An Olympic torch song
This symbol, carried over from a darker time, is commercialized and lovely
The Olympic Torch was carried through Hackney on Saturday. What I remember of Hackney is the alley behind the pub on Queensbridge Road and the yellow light from the kitchen of the flat above it and the sound of footsteps and bad laughter and breaking glass after midnight. We lived in the alley.
This was last year, before the riots and the fires, and we had the one big room downstairs at the back of a storefront hotel on Dalston Lane. It was new then, just five rooms, all smelling of carpet glue and palak paneer, hand-built by a family trying to catch the first wave of Olympic tourist money as it washed across London. Once one of the city's poorest boroughs, Hackney was riding a boom-or-bust cycle of gentrification. Still is. It got a new train station for the Games and it lies just three stops and a few minutes up the tracks, a world and £20 billion distant from the space-age operating theater of the 2012 Olympic Park.
The torch was run up Kingsland Road past the Jamaican patty shops and the kebab stands and the Turkish Food Centre, past the lonely fish-and-chips holdout, past the Sainsbury's and the open air market behind it, past the vendors from Senegal and Cameroon and Trinidad stacking their plantains and CDs, the buckets in the butcher's stalls filled with tripe and pickled trotters, and the staring pigs' heads lined up like a jury. The Bentley idling at the curb belongs to your doctor or your drug dealer. This is the London of "EastEnders" and "London Fields," all bricks and soot and ambition and Dickens.
It was estimated these London Olympics would cost £5 billion. Then £10 billion. Now £20 billion. It was estimated they would earn £20 billion. Then £10 billion. Now £5 billion.
The truth is these Olympic Games, like all the ones before and all the ones to come, will be lucky to break even. No matter how many "corporate partners" and "official sponsors" sign on, expenses and estimates rise and rise and rise again, the graft and the fraud and the political grease all cost, and as much cash as is pumped in is how much cash is pumped right out again. It was ever thus.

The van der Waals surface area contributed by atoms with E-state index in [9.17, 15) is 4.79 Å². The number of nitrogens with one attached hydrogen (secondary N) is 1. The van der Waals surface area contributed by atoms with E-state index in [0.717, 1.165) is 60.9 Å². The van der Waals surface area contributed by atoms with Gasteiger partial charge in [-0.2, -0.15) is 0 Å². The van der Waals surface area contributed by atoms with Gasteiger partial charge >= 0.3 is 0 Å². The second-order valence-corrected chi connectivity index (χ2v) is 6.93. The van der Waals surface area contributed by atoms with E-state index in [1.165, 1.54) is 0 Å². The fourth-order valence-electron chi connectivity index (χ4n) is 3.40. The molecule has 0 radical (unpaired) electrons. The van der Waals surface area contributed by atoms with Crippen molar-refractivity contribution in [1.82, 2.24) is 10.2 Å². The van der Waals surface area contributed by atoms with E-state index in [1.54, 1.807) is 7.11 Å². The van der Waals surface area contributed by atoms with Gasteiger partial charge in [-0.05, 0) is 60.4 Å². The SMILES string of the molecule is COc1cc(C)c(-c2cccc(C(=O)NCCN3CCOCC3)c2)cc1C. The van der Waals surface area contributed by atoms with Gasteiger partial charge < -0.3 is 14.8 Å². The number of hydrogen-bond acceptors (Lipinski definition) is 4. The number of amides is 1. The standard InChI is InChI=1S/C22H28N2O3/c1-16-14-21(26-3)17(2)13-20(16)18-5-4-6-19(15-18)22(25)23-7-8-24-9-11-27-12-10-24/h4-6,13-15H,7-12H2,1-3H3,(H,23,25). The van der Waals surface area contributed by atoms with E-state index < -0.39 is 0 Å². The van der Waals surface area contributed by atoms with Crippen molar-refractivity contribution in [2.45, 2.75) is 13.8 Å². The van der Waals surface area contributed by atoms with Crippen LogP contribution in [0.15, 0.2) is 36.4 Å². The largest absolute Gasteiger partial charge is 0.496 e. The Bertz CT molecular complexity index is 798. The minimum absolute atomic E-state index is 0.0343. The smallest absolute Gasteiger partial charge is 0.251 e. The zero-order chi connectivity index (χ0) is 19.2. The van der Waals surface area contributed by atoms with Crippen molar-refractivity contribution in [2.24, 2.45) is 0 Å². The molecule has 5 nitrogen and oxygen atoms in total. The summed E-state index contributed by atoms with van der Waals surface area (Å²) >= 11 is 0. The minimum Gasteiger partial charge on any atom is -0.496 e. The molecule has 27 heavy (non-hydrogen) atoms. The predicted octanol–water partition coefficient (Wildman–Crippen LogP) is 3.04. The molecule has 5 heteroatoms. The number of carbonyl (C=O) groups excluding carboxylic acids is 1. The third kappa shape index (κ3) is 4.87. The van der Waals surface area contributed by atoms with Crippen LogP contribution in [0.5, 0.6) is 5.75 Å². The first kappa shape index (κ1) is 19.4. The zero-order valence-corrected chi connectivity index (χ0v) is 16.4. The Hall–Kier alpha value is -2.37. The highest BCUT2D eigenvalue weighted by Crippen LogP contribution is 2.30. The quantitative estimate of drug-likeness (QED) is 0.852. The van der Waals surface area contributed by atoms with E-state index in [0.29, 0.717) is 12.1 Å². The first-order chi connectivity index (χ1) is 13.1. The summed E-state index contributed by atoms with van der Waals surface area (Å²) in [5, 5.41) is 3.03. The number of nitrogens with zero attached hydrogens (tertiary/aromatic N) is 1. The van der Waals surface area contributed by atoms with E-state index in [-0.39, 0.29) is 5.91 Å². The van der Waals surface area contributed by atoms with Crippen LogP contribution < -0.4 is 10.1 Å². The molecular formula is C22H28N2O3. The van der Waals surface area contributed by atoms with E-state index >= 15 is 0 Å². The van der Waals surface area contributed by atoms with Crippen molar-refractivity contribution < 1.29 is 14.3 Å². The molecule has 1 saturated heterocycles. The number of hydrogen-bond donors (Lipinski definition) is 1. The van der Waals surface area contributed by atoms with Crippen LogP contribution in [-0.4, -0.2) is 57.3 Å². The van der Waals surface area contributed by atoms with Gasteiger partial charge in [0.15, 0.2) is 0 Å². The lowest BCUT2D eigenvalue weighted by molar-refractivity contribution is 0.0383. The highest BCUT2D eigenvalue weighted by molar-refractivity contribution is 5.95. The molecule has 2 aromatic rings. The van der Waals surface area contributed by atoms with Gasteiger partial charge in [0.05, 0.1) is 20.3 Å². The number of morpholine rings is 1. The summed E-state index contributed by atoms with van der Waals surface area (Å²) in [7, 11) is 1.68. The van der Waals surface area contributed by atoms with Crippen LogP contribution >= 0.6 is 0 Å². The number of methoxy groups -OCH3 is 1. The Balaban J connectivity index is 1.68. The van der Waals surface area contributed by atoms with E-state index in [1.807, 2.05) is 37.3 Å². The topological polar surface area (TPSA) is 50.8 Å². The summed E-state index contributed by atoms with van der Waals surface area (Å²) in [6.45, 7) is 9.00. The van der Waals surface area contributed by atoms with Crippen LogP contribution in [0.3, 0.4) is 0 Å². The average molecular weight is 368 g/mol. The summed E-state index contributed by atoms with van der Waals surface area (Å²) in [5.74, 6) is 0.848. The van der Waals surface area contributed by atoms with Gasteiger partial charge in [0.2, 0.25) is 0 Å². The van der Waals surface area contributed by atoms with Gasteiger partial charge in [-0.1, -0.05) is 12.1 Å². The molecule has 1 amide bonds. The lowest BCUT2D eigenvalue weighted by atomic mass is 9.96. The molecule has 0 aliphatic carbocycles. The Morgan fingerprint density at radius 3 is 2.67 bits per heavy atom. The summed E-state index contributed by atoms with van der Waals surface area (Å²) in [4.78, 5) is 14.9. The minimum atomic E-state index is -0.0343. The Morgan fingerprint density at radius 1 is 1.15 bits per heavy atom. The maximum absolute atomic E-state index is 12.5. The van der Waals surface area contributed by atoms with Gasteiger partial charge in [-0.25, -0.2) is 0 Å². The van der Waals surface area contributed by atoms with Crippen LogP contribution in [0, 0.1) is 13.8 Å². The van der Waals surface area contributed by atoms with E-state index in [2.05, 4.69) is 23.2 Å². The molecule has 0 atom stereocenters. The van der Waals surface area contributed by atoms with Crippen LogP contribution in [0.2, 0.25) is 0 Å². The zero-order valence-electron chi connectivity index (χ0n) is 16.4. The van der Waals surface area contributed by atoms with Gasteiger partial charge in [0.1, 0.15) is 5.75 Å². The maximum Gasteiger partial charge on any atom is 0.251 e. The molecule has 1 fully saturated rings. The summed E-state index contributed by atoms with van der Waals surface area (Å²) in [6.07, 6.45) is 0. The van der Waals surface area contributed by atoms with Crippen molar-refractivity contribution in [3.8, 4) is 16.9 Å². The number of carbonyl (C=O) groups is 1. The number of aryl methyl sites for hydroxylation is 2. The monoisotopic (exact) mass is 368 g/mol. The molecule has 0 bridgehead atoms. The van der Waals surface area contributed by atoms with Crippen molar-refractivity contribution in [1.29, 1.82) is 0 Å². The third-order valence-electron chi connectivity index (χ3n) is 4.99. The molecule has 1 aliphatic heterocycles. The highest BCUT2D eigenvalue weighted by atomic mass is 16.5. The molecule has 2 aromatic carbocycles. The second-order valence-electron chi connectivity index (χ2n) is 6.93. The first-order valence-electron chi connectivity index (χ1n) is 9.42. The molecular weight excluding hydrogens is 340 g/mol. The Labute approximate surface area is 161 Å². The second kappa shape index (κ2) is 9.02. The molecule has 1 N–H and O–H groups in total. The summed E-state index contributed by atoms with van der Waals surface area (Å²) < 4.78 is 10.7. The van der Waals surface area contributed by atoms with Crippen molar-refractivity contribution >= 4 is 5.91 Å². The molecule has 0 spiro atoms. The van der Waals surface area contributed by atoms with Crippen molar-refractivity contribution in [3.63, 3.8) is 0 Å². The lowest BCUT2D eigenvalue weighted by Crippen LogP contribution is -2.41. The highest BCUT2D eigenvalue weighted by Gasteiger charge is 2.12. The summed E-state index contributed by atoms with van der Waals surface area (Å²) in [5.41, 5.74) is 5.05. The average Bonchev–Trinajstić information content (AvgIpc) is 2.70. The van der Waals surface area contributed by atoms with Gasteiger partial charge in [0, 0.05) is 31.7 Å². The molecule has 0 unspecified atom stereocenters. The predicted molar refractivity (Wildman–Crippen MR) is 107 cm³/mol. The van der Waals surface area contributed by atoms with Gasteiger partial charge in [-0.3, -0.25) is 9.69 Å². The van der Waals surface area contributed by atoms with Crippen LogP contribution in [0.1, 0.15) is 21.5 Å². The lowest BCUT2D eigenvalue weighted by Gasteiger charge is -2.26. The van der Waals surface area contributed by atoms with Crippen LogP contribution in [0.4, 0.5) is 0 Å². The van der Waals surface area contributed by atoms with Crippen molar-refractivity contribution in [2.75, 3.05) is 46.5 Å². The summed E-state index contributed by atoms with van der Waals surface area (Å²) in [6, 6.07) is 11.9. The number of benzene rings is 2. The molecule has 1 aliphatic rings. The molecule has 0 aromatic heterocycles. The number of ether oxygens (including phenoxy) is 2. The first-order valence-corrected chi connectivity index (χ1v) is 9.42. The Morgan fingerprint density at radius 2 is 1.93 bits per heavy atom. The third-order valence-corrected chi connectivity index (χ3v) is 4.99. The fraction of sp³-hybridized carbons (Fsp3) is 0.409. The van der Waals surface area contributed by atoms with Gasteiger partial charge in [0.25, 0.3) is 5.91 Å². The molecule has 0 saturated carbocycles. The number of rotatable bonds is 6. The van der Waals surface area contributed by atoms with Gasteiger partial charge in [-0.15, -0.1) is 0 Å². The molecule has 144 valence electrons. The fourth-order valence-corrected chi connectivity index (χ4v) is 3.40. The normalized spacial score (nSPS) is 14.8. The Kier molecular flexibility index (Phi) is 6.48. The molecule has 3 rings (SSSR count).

And in the run-up, the run up. The Torch. Seventy days, 8,000 miles, 8,000 torchbearers and 8,000 stories through 1,000 towns and cities. The golden thing itself ignited in Greece; a pretty, gas-operated tube of a couple pounds weight and moderate length, wind-tunnel tested by a corporate partner to avoid flameouts, blowouts and bad metaphors. And in the press materials, again and again, every one of those 8,000 stories described as "inspirational."
Because that's what we're selling here, after all. Which may be why there isn't much mention anywhere that the modern torch relay got its real start as a piece of agitprop theater for the Nazis at the Berlin games in 1936. It is historical, but in no way inspiring.
Instead we cast our thoughts back to old Athens and old fire and the promises of old innocence. The torch becomes a kind of advent calendar, a harmless ticktock, the advertisers' countdown to the next games, the next big TV show. And for the world sporting press, the bonus of a recurring item as the week wears on: Which athletic celebrity, which brand-affiliated hero will climb those stairs to light the cauldron at the Opening Ceremonies on the night of Friday the 27th?
In the meantime, expect several
hundred thousand more columns about the British and Mother England. The punchlines are "teeth," "bangers," "birds" and "lifts."
It's easy to be skeptical. Cynical. Especially this week, sunk eye-socket-deep in sports corporatism and athletic commercialism, every inch of every foot of every mile of the torch run sponsored by someone trying to sell us something. Every minute in every medium on every platform branded by the Official Partners of the Official Olympics. The graft and the fraud, the lost perspective and the failure of any morality beyond money; the poor neighborhoods razed and sacrificed to greed; the billions spent to simulate for two weeks the eternal diversity of poverty -- and that busted open-air market across the tracks.
And yet. There it is, that antique fire, rekindled, that old Promethean innocence, and it is impossible to remain unmoved. Because there we are, all running and throwing and reaching -- you, me, Bolt, Thorpe, Owens, Nurmi and on and on and on -- back and back into the darkness across two thousand years, purified by fire and connected by persistence and ambition and beauty and the chill runs up your spine just to see it. Still. No matter how high the cost of being human, there is always this, the flame passed from one hand to the next to the next.
Somehow the torch justifies The Torch®.
The torch is its own corrective. And for the next few weeks, here we are again, running past a cauldron of fire, running like mad in that yellow light, the very best of us running on behalf of us all.
- Nastia Liukin retweeted